15. Research ethics, interpreters and biomedical research
This paper is based on a project with the title Centering the Human Subject in Health Research: The Meaning and Experience of Research Participation. This paper looks at research interpreters and research workers who are influenced by both professional and ethical codes and broader research policies which govern the ethical conduct of clinical and community-based research. It is based on a review of the research ethics literature and a series of semi-structured in-depth interviews with fourteen key informants including researchers, interpreters and members of Research Ethics Boards (REBs). These interviews were completed with individuals with direct experience working across language barriers, sometimes as interpreters and sometimes as researchers; it is these interviews that provide the framework for this paper. It asks two main questions: (1) What are the differences and similarities between interpreters working in research and medical interpreters; and (2) How do the codes and policies governing research ethics compare with the professional codes of ethical conduct applied to interpreters.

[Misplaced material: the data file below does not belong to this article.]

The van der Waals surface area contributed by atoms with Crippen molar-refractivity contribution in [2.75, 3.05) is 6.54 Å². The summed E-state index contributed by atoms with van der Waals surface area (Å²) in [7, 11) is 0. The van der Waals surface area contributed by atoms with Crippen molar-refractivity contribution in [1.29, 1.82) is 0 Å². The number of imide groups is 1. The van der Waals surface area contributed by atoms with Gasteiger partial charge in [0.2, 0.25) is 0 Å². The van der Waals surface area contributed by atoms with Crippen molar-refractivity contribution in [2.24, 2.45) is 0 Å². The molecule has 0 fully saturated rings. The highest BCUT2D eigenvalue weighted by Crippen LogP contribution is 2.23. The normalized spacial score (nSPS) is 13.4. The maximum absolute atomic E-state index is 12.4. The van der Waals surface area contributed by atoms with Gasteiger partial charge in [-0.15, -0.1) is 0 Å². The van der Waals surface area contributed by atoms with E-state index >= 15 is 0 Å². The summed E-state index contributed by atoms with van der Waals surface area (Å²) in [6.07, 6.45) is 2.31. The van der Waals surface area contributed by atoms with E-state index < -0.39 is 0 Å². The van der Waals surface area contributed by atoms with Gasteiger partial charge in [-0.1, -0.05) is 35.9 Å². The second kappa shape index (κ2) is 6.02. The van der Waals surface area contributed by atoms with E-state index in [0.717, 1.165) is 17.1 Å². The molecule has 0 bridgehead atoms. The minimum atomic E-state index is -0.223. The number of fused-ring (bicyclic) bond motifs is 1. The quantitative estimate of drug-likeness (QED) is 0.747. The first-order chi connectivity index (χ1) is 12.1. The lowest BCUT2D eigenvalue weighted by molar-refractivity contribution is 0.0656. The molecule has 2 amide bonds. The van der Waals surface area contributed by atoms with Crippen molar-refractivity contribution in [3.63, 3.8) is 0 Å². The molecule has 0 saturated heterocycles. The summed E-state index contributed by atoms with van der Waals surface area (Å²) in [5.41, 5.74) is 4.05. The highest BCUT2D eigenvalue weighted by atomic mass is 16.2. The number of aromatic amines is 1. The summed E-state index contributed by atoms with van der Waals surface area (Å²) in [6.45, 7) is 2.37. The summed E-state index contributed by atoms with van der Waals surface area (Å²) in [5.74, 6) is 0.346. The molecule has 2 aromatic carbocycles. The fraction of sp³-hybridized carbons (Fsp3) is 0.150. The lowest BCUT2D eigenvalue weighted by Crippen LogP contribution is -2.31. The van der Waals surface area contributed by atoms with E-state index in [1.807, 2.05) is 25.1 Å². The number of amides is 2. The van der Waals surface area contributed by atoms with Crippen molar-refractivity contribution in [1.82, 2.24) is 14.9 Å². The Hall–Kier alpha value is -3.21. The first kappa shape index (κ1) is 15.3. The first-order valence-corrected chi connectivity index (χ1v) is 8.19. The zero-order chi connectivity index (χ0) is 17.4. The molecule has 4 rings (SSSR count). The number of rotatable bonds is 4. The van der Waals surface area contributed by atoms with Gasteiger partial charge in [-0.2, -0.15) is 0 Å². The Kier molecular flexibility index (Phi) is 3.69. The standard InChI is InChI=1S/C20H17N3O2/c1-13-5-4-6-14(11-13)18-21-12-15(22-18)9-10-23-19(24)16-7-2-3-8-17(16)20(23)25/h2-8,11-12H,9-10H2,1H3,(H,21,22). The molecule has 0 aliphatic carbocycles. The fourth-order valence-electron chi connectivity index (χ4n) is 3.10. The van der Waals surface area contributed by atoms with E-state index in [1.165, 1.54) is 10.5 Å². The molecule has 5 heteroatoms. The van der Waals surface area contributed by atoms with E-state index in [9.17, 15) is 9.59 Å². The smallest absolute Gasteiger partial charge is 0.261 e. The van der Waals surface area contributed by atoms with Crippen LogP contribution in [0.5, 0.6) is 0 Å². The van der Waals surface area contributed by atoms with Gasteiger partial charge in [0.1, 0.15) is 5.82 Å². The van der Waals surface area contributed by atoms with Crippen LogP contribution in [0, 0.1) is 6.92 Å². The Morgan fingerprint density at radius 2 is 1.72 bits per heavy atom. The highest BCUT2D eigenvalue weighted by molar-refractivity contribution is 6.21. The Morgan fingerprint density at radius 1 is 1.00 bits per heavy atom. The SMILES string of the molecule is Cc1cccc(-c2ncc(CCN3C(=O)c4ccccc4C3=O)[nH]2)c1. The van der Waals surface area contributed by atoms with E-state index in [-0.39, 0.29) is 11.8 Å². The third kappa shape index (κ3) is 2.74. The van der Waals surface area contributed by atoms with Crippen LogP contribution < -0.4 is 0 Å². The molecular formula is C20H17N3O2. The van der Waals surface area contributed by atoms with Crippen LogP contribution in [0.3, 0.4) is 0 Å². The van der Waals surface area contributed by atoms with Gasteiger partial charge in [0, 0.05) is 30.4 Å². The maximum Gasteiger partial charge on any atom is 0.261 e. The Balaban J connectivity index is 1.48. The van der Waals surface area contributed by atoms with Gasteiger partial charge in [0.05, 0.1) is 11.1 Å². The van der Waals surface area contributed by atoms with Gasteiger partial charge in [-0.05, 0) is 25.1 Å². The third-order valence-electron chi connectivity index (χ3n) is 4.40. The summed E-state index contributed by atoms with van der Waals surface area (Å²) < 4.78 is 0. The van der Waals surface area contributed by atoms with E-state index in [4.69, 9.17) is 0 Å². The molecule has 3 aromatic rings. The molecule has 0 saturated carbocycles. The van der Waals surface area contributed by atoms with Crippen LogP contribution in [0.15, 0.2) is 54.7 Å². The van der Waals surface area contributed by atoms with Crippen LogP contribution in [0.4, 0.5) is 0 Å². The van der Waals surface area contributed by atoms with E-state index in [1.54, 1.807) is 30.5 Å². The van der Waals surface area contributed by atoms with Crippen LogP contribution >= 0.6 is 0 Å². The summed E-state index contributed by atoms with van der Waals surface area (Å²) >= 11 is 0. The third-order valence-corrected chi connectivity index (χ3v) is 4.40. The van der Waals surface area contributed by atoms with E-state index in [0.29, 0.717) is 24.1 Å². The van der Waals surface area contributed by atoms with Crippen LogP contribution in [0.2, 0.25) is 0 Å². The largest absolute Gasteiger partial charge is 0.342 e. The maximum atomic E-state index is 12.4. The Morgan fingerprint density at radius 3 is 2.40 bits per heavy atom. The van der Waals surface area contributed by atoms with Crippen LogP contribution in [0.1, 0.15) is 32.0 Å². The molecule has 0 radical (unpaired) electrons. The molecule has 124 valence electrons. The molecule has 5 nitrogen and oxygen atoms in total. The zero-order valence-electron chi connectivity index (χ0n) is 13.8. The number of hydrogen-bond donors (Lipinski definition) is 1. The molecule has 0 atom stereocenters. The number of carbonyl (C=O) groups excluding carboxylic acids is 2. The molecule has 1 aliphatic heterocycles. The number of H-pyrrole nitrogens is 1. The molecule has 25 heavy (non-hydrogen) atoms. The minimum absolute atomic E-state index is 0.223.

To answer the first question we revisit the three models of the medical interpreter: the interpreter as conduit, the interpreter as cultural broker, and the community embedded interpreter (Avery, 2001). We provide a brief description of each model and discuss the roles of interpreters, focusing on language and relationships. We also examine the implications of language barriers for research ethics, focusing on informed consent and the technical and ethical challenges of translating consent forms from one language to another. We then compare the professional codes of ethical conduct developed for medical interpreters by their own profession with the rules and regulations issued by government policy and research funding agencies and implemented by Research Ethics Boards. Lastly, we look at the question of community consent and at the roles played by some interpreters in speaking “for” a researcher and a research project.